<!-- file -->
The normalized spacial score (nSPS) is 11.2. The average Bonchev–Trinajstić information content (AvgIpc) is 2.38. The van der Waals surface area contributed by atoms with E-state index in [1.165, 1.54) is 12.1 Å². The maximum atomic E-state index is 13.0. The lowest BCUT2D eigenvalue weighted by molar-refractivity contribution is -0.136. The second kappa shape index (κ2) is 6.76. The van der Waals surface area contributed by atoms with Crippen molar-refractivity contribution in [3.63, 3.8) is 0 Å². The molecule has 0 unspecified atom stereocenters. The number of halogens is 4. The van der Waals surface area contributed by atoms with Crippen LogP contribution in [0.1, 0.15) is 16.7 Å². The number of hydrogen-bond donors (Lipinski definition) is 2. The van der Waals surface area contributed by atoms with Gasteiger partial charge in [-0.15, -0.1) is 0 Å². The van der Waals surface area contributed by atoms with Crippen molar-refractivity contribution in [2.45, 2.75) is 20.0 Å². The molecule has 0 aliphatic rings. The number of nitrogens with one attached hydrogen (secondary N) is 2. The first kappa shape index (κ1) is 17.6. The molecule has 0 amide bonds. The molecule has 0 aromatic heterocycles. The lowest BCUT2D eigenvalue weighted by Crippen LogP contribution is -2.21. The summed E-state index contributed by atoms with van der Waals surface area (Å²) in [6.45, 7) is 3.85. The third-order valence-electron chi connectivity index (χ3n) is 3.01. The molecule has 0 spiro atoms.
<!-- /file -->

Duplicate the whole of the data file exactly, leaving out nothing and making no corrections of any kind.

The normalized spacial score (nSPS) is 11.2. The average Bonchev–Trinajstić information content (AvgIpc) is 2.38. The van der Waals surface area contributed by atoms with E-state index in [1.165, 1.54) is 12.1 Å². The maximum atomic E-state index is 13.0. The lowest BCUT2D eigenvalue weighted by molar-refractivity contribution is -0.136. The second kappa shape index (κ2) is 6.76. The van der Waals surface area contributed by atoms with Crippen molar-refractivity contribution in [3.63, 3.8) is 0 Å². The molecule has 0 unspecified atom stereocenters. The number of halogens is 4. The van der Waals surface area contributed by atoms with Crippen LogP contribution in [0.1, 0.15) is 16.7 Å². The number of hydrogen-bond donors (Lipinski definition) is 2. The van der Waals surface area contributed by atoms with Gasteiger partial charge in [-0.15, -0.1) is 0 Å². The van der Waals surface area contributed by atoms with Crippen molar-refractivity contribution in [2.45, 2.75) is 20.0 Å². The molecule has 0 aliphatic rings. The number of nitrogens with one attached hydrogen (secondary N) is 2. The first kappa shape index (κ1) is 17.6. The molecule has 0 amide bonds. The molecule has 0 aromatic heterocycles. The lowest BCUT2D eigenvalue weighted by Crippen LogP contribution is -2.21. The summed E-state index contributed by atoms with van der Waals surface area (Å²) in [6.45, 7) is 3.85. The third-order valence-electron chi connectivity index (χ3n) is 3.01. The molecule has 0 spiro atoms.